Approximant w y

Tone contrastsEdit

The vowels of some words in Labu are distinguished by lowered pitch, which is marked orthographically by a grave accent. Labu distinctions in tone are thus based on register tone, not contour tone as in Mandarin Chinese. Register tone contrasts are a relatively recent innovation of the North Huon Gulf languages, which many Labu speakers include in their linguistic repertoires, so one should not look back to voice contrasts in Proto-Oceanic (POc) or some other ancestral language to explain the origins of tone contrasts in Labu. Instead, one should look to areal influences, primarily from neighboring Bukawa.

High Low
a 'sun' à 'tree, wood' (POc *kayu)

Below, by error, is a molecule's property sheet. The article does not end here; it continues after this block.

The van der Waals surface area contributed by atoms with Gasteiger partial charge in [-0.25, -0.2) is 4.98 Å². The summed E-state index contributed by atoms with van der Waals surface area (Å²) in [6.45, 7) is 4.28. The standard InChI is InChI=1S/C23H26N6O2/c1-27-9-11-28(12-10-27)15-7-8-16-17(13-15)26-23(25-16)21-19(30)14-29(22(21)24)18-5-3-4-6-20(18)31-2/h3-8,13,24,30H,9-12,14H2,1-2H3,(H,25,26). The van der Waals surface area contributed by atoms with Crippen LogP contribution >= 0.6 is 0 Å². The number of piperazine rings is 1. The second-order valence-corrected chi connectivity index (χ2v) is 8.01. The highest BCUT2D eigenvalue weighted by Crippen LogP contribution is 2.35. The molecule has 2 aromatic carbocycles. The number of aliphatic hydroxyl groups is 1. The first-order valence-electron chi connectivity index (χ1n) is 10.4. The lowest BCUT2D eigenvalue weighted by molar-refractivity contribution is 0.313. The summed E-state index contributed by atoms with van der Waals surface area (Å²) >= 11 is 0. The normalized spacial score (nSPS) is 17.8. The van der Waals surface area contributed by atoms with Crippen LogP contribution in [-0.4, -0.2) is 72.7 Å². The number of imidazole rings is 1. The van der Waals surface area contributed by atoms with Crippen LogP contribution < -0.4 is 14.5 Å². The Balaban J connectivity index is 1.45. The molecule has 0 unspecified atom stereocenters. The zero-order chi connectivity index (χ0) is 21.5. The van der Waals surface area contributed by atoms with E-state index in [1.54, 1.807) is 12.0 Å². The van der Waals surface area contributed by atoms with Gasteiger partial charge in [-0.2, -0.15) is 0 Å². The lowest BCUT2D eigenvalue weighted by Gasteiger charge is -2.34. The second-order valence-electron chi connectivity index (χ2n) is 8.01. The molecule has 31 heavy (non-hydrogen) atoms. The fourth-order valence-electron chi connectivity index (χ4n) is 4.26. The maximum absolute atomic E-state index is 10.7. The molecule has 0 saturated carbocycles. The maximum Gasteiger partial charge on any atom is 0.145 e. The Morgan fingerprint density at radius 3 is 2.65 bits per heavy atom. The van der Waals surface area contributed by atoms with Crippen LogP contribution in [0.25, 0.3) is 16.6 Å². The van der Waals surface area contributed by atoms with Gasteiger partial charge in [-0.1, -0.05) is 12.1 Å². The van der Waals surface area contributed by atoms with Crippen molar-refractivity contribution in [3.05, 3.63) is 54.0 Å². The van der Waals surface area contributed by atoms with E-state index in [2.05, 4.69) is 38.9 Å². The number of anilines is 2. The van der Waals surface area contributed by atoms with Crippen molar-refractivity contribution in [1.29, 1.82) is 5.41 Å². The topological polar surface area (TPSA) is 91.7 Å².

ani 'centipede' (POc *qalipan) ànì 'one' (indefinite article)
maya 'shame' mayà 'dead' (POc *mate)
ôpa 'crocodile' (POc *puqaya) ôpà 'thouGght'
ô 'breadfruit' (POc *kuluR) ồ 'garden' (POc *quma)
u 'rain' (POc *qusan) ù 'clay pot' (POc *kuron)


Pronouns and person markersEdit

Free pronounsEdit

Person Singular Dual (D) Trial (T) Plural (P)
1st person inclusive a(lu) (ê)sidi a(ha)
1st person exclusive ai (ê)ma(lu) êmidi (ê)ma(ha)
2nd person (yê)môlu (yê)môdi (yê)môha
3rd person ini (ê)salu (ê)sidi (ê)sôha


In Labu, there are two types of possessive noun phrases: the genitive and the nominal (Siegel, 1984, p.95).

Genitive possessionEdit

Person Singular Plural
1st person inclusive la
1st person exclusive nda
2nd person na
3rd person na

The genitive possessive noun phrase (PNP) conforms to the following structure:

PNP → NP1 (=possessor) POS (=possessive marker) NP2 (=possessed) (Siegel, 1984, p.95)

If the possessor has already been established earlier in the discourse and it is clear to both the speaker and listener, then the NP1 can be omitted from the possessive phrase (Siegel, 1984, p.95). If the omitted NP1 is an inanimate object then the possessive marker êna is used (Siegel, 1984, p.96).